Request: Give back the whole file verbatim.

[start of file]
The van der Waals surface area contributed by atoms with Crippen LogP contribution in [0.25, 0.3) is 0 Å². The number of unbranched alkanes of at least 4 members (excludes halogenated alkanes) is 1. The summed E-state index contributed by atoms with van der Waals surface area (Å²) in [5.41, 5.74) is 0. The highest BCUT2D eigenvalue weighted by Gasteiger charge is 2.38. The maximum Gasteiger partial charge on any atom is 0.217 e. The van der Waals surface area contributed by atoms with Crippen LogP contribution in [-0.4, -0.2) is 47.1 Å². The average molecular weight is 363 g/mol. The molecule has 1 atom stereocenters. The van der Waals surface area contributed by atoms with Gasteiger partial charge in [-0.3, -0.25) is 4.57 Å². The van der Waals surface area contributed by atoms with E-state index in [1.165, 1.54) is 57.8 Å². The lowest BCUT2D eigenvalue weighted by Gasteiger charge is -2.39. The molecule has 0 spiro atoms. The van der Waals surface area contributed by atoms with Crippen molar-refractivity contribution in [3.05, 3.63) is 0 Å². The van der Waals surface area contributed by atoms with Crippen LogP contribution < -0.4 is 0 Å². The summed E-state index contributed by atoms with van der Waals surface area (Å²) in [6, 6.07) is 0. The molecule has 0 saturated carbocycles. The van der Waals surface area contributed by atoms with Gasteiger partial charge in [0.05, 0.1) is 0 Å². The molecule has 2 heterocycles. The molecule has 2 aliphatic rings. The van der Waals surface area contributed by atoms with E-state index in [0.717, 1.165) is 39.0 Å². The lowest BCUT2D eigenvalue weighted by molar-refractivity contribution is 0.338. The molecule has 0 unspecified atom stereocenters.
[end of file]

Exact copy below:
The van der Waals surface area contributed by atoms with Crippen LogP contribution in [0.25, 0.3) is 0 Å². The number of unbranched alkanes of at least 4 members (excludes halogenated alkanes) is 1. The summed E-state index contributed by atoms with van der Waals surface area (Å²) in [5.41, 5.74) is 0. The highest BCUT2D eigenvalue weighted by Gasteiger charge is 2.38. The maximum Gasteiger partial charge on any atom is 0.217 e. The van der Waals surface area contributed by atoms with Crippen LogP contribution in [-0.4, -0.2) is 47.1 Å². The average molecular weight is 363 g/mol. The molecule has 1 atom stereocenters. The van der Waals surface area contributed by atoms with Gasteiger partial charge in [-0.3, -0.25) is 4.57 Å². The van der Waals surface area contributed by atoms with E-state index in [1.165, 1.54) is 57.8 Å². The lowest BCUT2D eigenvalue weighted by Gasteiger charge is -2.39. The molecule has 0 spiro atoms. The van der Waals surface area contributed by atoms with Crippen molar-refractivity contribution in [3.05, 3.63) is 0 Å². The van der Waals surface area contributed by atoms with Crippen LogP contribution < -0.4 is 0 Å². The summed E-state index contributed by atoms with van der Waals surface area (Å²) in [6, 6.07) is 0. The molecule has 0 saturated carbocycles. The van der Waals surface area contributed by atoms with Gasteiger partial charge in [0.05, 0.1) is 0 Å². The molecule has 2 heterocycles. The molecule has 2 aliphatic rings. The van der Waals surface area contributed by atoms with E-state index in [0.717, 1.165) is 39.0 Å². The lowest BCUT2D eigenvalue weighted by molar-refractivity contribution is 0.338. The molecule has 0 unspecified atom stereocenters.